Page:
In last decades living together before marriage considered as a wrong thing to do. They considered living with your significant other before getting married was extremely taboo.
As time went by it seems that it’s taboo if a couple doesn’t live together before walking down the aisle.
The National Centre for Family and Marriage Research, between 1965 and 1974 shows that only 11 percent of women lived with their partner before their first marriage. Between 2010 and 2013, that number rose to 69 percent of women.
Nowadays shacking up is one way to find out if your partner matches you or not. It’s provides you to understand if you and your partner can co-exist in a shared space and have a relationship that will last a lifetime.
Patrick Ishizuka received his Ph.D. in sociology and social policy from Princeton University in 2016. He revealed that how cohabitation influences relationships, money, and work.
He looked at data gathered from thousands of households between the years 1996–2013.
Among his sample, normally more than half of couples who living together before marriage and experienced some kind of relationship transition ended up breaking it off: 1,121 couples dissolved, while 1,104 went on to get married. In fact, the odds of moving on to marriage declined by 28 percent between 1996 to 2008.
Benefits of Living Together Before You Tie the Knot
Loving together before marriage considered as wrong in past people. But living together before marriage not a wrong decision among the people in this generation.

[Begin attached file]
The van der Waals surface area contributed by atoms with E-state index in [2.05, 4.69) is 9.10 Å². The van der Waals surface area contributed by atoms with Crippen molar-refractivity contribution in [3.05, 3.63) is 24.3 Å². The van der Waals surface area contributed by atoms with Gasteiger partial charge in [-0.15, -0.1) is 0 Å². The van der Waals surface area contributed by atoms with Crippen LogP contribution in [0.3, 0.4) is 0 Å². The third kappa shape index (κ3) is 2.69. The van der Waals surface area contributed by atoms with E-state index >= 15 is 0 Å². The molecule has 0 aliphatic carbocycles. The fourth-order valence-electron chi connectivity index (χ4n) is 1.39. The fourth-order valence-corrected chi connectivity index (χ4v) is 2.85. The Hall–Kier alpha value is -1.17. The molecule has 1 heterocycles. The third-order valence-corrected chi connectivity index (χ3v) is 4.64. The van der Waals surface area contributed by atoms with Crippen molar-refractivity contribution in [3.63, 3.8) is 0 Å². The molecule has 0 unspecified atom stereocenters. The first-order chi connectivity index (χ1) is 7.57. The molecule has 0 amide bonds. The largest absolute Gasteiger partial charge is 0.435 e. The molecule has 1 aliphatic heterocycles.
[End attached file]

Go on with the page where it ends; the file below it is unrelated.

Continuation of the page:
Some people are still live in the first generation to live together and whenever you break tradition, you’ve got questions to answer and judgment to be passed.
Anyhow there are serious good advantages to living together before marriage , far beyond the cash you’ll save by paying a single rent or mortgage instead of two.
Now let’s see what are the benefits of living together before marriage.
1. You’ll Find Out If Your Living Habits are Compatible
The first benefit of living together before marriage is that when you and your partner started thinking about staying together, it’s really a practice run for a lifetime of living together—without the major commitment or legal documents.
Because of this you are able to find out how tolerant you can be, as well as how upset you each get at your various differences.
Stop Selfishness From Ruining Your Relationship. If you’re a total neat freak and your partner isn’t quite so bothered by things piling up here and there or leaving dishes in the sink for a few days, sharing living quarters will help you figure out how to make it work and whether the two of you can handle it.
2. You’ll Learn to Share Chores and Responsibilities
When living together before marriage may you’re not legally married, sharing a home means you’ll be divvying up the chores, taking turns running errands, and learning to work together to manage the budget.
Sharing your ideas with each other will give you more time to problem solve and collaborate to find a fair balance.